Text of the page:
Great day for gelato!

ImageWith all this rainy, freezing weather it is really starting to feel like winter.  I couldn’t help but wish for sunny, warm weather…and what’s more summer than ice cream…or gelato? What’s the difference anyway…

This summer I begged my brother to run some errands with me by promising him that we would stop for an ice cream.  As I wondered around Whole Foods he made his way over to the bakery and found what he thought was ice cream.  I gave him a few dollars to get himself something and he soon returned empty handed informing me that it was not ice cream.  So I walked over with him and realized that it was gelato. I told him that it was the Italian version of ice cream and that he would like it, but I really didn’t know anything more about it… so I did some research.

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On my most recent trip to Whole Foods I got the salted caramel with dark chocolate! It was very sweet but delicious! I also tried a little bit of the key lime pie and the Elvis (banana with peanut butter). They were okay…not as good as the carmel though! The key lime was too bitter and the Elvis had a very strong banana flavor, which I wasn’t a fan of.

Gelato originated in Italy and was founded by Bernardo Buontalenti.  The frozen dessert was born after Buontalenti was asked to prepare a dinner for the King of Spain by the Medici Family in the early 1500s. Ever since then gelato has become a signature Italian dessert.  As the popularity of gelato expanded it eventually made its way to America in 1770.

Ice cream soon evolved after the arrival of gelato because of the differences in manufacturing techniques between Italy and America.  The churning method used here allows for more air creating an entirely different product – ice cream.  Ice cream has around 50% air content while gelato has only 25% – 30%.  (However, gelato has a lower fat content, 3%-8%, while ice cream ranges from 10%-16%.) Since gelato has less air it has a denser texture and a more intensely concentrated flavor. When you see gelato in a store it appears more like frozen yogurt and is softer because it is typically served at a lower temperature than ice cream.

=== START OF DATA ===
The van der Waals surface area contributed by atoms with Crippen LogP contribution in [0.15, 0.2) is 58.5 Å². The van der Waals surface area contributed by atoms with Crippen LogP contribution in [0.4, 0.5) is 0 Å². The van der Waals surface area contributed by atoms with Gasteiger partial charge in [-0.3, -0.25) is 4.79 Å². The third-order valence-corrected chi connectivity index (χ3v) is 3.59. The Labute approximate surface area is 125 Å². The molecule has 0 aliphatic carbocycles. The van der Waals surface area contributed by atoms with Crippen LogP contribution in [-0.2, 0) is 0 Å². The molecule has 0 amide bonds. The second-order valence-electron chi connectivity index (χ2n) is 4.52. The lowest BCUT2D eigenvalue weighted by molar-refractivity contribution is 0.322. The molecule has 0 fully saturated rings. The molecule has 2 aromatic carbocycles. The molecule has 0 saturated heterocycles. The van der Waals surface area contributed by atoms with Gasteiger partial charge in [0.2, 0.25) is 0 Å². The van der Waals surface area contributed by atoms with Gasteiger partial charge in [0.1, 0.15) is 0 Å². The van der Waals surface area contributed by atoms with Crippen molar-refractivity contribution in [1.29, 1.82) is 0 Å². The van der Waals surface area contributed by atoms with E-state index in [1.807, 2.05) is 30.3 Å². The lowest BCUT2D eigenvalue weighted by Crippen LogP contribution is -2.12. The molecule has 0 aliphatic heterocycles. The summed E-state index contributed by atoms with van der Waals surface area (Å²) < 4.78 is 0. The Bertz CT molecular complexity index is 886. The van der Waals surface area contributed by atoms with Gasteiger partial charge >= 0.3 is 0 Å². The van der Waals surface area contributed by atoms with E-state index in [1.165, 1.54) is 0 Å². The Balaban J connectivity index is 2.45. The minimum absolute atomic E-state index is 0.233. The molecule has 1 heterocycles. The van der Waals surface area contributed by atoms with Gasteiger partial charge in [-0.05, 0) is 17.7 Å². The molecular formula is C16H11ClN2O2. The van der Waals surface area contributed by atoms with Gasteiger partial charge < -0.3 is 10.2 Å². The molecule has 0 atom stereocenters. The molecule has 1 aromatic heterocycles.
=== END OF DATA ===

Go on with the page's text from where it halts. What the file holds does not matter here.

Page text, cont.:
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Anyway my brother ended up loving the gelato and he recently has been asking me to try and make it at home.  This week I gave it a try.  I followed Giada De Laurentiis’ recipe for chocolate hazelnut gelato using an ice cream maker.*  I was worried because most of the recipes I have tried (i.e. ice cream and frozen yogurt) in our ice cream maker turn very icy once they set in the freezer but I was pleasantly surprised that this stayed rich and creamy – no big icy flakes! I’m sure we would have enjoyed it even more poolside in the heat of the summer but it was still a huge hit with the family…definitely a do over! Here’s the recipe:

Giada’s Chocolate-Hazelnut Gelato

Yields about 1 pint of gelato

Ingredients

2 cups whole milk

1 cup heavy cream

1/2 cup sugar, plus 1/4 cup

4 egg yolks

1/2 teaspoon vanilla extract

1/2 cup chocolate-hazelnut spread (recommended: Nutella)

1/2 cup toasted hazelnuts, crushed, for garnish

Directions

In a saucepan combine the milk, cream, and 1/2 cup sugar over medium heat. Cook until the sugar dissolves, about 5 minutes.

Meanwhile, in a medium bowl whip the egg yolks with the remaining sugar using an electric mixer until the eggs have become thick and pale yellow, about 4 minutes. Pour 1/2 cup of the warm milk and cream mixture into the egg mixture and stir. Add this mixture back into the saucepan. Cook over very low heat, stirring constantly, until the mixture becomes thick enough to coat the back of a wooden spoon, about 7 to 10 minutes.

Place a strainer over a medium bowl and pour the warm custard mixture through the strainer. Stir in the vanilla and hazelnut spread until it dissolves. Chill the mixture completely before pouring into an ice cream maker and follow manufacturer’s instructions to freeze.*

To serve, scoop gelato into serving bowls and top with hazelnuts.

*Don’t worry if you don’t have an ice cream maker! There are still many frozen desserts you can make like a semifreddo, which is a partially frozen dessert made from a custard base similar to that of gelato.  You can make this in a small lined baking dish or bread pan.  Here’s a Giada de Laurentiis recipe for a chocolate hazelnut semifreddo.

Sources:
"WhyGelato.com." WhyGelato.com. N.p., n.d. Web. 17 Dec. 2012.
"Italy In SF." The Difference Between Ice Cream and Gelato. N.p., n.d. Web. 17 Dec. 2012
“The Deluxe Food Lover’s Companion (Deluxe Edition) [Hardcover].” The Deluxe Food Lover’s Companion (Deluxe Edition): Sharon Tyler Herbst, Ron Herbst: 9780764162411: Amazon.com: Books.
N.p., n.d. Web. 10 Dec. 2012. (202, 392)
"Chocolate-Hazelnut Gelato." Recipe : Giada De Laurentiis : Recipes : Food Network. N.p., n.d. Web. 17 Dec. 2012.
"Stracciatella Semifreddo." Recipe : Giada De Laurentiis : Recipes : Food Network. N.p., n.d. Web. 17 Dec. 2012.